Breaking Bad sounds like a horrible idea in concept. A high school chemistry teacher finds out he has terminal cancer, so to earn some money to leave his family he begins cooking meth with one of his old students. In practice, it’s a slow burn to some of the most intense scenes in television history as Bryan Cranston‘s character, Walter White, slips deeper and deeper into a world of darkness.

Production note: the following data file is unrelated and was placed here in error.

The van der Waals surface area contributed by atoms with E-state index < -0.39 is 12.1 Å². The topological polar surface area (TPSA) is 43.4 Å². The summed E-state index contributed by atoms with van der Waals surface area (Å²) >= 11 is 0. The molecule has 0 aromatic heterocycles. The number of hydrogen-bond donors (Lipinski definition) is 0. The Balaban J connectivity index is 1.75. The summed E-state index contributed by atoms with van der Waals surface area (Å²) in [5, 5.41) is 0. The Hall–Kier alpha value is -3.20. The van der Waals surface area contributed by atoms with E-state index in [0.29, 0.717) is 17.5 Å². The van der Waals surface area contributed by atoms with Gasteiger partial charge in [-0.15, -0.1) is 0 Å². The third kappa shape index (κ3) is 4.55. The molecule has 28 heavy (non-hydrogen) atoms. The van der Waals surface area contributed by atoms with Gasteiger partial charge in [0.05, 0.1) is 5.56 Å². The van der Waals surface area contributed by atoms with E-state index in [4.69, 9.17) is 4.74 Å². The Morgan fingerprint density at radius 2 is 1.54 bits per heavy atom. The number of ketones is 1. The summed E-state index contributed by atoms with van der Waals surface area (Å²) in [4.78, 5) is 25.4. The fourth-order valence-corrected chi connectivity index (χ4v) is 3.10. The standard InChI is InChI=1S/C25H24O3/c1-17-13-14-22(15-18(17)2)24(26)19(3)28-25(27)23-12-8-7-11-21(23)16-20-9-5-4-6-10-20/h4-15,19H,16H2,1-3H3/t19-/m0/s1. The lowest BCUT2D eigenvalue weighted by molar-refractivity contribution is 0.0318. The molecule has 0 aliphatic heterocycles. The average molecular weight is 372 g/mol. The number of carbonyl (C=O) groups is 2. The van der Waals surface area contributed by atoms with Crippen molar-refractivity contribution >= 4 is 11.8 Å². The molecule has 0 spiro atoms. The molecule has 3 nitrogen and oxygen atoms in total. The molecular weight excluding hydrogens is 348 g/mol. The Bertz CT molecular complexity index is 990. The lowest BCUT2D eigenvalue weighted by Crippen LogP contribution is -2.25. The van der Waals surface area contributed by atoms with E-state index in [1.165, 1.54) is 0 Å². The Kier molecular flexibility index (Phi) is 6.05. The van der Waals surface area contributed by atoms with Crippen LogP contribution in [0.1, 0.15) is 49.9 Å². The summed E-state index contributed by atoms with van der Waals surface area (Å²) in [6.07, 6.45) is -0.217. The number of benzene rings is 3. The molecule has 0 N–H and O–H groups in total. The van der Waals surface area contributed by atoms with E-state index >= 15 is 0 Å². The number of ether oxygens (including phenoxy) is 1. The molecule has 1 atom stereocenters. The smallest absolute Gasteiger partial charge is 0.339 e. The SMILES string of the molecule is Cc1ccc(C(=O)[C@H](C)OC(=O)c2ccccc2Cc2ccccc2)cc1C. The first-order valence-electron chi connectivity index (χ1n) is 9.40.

Anyone who’s ever told me that they couldn’t get into the show, has always said the same thing: that the first season is too slow and they lost interest. That’s actually exactly what happened with me the first time I watched it, but you have to push through, and when you do, you’ll realize all the groundwork the first episodes lay for what is really a five-season tele-novel. As Walter drives himself harder and harder to make money, he falls in with a crazed gangster who beats his partner half to death and steals a batch of their product. This confrontation between the gangster and the first appearance of Walt’s alter ego – Heisenberg – marks a tipping point in his ever shifting line in the sand between making money for his family and just making money by any means. It’s also probably interested more people in chemistry than any ten textbooks have ever managed.